Steve Crowther: Can you tell us something of your background?
Joe Cutler: I grew up in Neasden (London Borough of Brent) in a family that was interested in music but not professionally (although I have a cousin who is an avant-rock drummer). I grew up playing a wide range of music from playing in orchestras to funk bands and went to Huddersfield Polytechnic really because I wanted to compose. That’s really where it all began. From there I did a post-grad in Durham and then spent three years in Warsaw studying at the Chopin Academy of Music on a Polish Government Scholarship. Since then I’ve lived in London and Birmingham (and in between) and also work a lot in Holland.
SC: Can you describe Gaia to us?
JC: It’s a very earthy piece in which I try to imagine an archaic, imaginary folk-music. There are a lot of open strings and double-stops, and the structure is rather like a big arch.
SC: Do you write at the piano, do you pre-plan? Can you describe the compositional process?
JC: I tend to have two procedures going on at once. On one hand, I try to conceptualise the piece and get a sense of the structure, intentions, and what I’m trying to communicate (this can take some time....). But then there’s also quite a chaotic, improvisatory side to writing a piece where I play around on the piano, or violin, or with visual material, trying to generate ideas without really knowing where I’m going. Gradually, these two procedures begin to coalesce.
SC: Is it important to know the performers? Do you write with a sound in mind?
JC: Over the years, I have tended to work with a number of different groups or performers on a regular basis so I then get to really know their sound and personality. I do like this way of working, although it’s exciting too to work with someone new too. I like to be able to imagine the way a piece will “feel” and sound and that is tied quite closely to who will be performing.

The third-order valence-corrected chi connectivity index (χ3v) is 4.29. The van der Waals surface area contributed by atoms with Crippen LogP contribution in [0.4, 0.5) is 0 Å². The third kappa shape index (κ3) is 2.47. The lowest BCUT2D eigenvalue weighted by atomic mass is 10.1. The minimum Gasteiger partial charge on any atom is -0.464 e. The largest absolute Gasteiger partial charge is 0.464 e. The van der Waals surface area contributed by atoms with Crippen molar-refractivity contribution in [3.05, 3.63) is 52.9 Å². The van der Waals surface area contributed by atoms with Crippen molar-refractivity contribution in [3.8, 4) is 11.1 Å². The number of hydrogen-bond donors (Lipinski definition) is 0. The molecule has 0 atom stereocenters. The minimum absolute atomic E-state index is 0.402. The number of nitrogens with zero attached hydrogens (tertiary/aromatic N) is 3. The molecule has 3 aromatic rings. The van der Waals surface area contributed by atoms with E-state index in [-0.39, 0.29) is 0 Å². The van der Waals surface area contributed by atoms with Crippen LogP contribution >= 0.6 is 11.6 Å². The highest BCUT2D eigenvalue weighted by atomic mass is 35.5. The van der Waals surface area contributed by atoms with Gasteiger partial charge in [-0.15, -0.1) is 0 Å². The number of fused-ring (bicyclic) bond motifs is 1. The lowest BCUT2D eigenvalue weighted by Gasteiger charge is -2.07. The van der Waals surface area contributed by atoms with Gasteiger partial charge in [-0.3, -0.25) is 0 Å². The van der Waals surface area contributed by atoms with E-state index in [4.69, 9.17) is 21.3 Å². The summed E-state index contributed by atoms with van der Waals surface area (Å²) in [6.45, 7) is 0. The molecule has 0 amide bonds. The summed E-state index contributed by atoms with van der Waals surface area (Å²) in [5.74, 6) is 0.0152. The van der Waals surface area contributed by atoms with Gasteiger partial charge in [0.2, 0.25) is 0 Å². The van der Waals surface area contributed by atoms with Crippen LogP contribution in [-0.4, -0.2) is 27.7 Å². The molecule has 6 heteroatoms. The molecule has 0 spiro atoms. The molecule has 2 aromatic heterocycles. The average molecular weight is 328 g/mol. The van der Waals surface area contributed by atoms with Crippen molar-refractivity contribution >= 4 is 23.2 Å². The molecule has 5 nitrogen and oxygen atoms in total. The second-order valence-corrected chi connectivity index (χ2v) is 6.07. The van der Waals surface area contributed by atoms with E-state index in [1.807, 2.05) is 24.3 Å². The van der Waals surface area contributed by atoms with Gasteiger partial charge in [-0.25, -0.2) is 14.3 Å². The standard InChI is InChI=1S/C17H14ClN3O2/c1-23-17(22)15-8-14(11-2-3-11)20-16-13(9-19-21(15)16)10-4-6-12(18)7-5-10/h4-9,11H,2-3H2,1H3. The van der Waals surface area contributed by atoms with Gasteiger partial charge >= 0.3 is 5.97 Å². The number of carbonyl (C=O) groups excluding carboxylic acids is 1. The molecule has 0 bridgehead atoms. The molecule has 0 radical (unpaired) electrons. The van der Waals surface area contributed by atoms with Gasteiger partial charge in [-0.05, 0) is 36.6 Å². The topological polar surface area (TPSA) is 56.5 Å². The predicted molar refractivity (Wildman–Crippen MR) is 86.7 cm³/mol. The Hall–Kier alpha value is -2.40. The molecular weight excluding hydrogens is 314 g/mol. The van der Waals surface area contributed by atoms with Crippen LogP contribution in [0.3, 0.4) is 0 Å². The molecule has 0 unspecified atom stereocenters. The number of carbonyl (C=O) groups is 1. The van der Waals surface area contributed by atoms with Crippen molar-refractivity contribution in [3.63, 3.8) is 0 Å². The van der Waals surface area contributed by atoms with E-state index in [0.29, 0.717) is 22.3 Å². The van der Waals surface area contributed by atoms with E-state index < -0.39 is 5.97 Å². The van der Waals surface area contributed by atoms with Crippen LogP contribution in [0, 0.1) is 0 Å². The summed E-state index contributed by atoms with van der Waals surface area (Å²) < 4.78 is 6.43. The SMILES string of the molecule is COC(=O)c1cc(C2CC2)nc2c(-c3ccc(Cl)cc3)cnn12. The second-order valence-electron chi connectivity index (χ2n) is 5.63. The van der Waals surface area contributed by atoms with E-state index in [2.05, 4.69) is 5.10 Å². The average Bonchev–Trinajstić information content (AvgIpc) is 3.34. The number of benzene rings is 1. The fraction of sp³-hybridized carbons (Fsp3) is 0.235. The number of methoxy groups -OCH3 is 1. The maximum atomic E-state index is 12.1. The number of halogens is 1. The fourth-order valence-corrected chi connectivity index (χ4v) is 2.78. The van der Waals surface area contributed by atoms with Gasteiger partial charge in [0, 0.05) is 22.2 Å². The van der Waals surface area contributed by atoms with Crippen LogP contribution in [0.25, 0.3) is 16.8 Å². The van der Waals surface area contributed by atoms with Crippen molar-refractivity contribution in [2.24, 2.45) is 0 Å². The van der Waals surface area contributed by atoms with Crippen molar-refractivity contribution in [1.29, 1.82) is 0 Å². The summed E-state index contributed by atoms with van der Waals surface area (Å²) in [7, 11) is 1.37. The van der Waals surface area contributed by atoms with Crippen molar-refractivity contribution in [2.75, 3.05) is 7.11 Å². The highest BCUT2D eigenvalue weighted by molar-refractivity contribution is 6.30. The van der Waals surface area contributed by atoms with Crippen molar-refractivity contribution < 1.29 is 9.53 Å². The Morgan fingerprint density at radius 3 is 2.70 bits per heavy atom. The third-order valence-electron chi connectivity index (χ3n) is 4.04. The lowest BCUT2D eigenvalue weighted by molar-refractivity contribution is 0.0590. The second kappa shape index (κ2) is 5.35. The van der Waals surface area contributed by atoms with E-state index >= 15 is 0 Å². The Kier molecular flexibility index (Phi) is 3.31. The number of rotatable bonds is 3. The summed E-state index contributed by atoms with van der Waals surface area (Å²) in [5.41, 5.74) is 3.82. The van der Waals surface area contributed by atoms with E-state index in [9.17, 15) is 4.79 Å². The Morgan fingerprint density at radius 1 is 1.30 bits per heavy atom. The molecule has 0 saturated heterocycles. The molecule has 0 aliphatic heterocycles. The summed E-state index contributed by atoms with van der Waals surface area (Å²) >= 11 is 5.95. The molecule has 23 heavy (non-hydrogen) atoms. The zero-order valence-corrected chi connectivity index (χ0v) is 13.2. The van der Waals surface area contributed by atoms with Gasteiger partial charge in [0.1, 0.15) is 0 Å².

SC: How would you describe your individual ‘sound world’?
JC: I think it changes from piece to piece, but I’m not looking for clean, glistening soundworlds. I am much more interested in something more raw than that. Imperfection is much more interesting than perfection.
SC: What motivates you to compose?
JC: Having fun/trying to communicate something/making things
SC: Which living composers do you identify with or simply admire?
JC: Louis Andriessen and the second generation Dutch post-minimalists have been important for me (Martijn Padding, Cornelis de Bondt, Yannis Kyriakides). Frederic Rzewski too. And my colleagues in Birmingham like Michael Wolters, Howard Skempton, Errollyn Wallen, Ed Bennett, Andrew Hamilton, Sean Clancy and Richard Ayres.
SC: If you could have a beer and a chat with any composer from the past, who would it be and why?
JC: Well Mozart I think would be fun, but I’d love to go for a Chinese with Morton Feldman, and I almost met John Cage in Huddersfield but was too shy to talk to him, so I’d like to put that right.
SC: Now for some desert island discery – please name eight pieces of music you could not be without, and then select just one.
Richard Ayres - In the Alps
Morton Feldman - Coptic Light
Howard Skempton - The Moon is Flashing
Finn Peters - Butterflies
Joni Mitchell - Don’t interrupt the sorrow
Couperin - Les barricades mysterieuses
Paul Brady - Arthur McBride
The Divine Comedy - Our Mutual Friend
If I could select just one, it would be the Couperin, as that was the piece playing whilst our son, Arthur, was being born last year.
SC: …and a book?
JC: One Thousand Autumns of Jacob de Zoet - David Mitchell
SC: …a film?
JC: Can it be TV? The six series of Breaking Bad
SC: … and a luxury item?
JC: I like playing table tennis so a table and a table tennis robot (they do exist) which hits balls at you (you can control the type of spin on the ball too).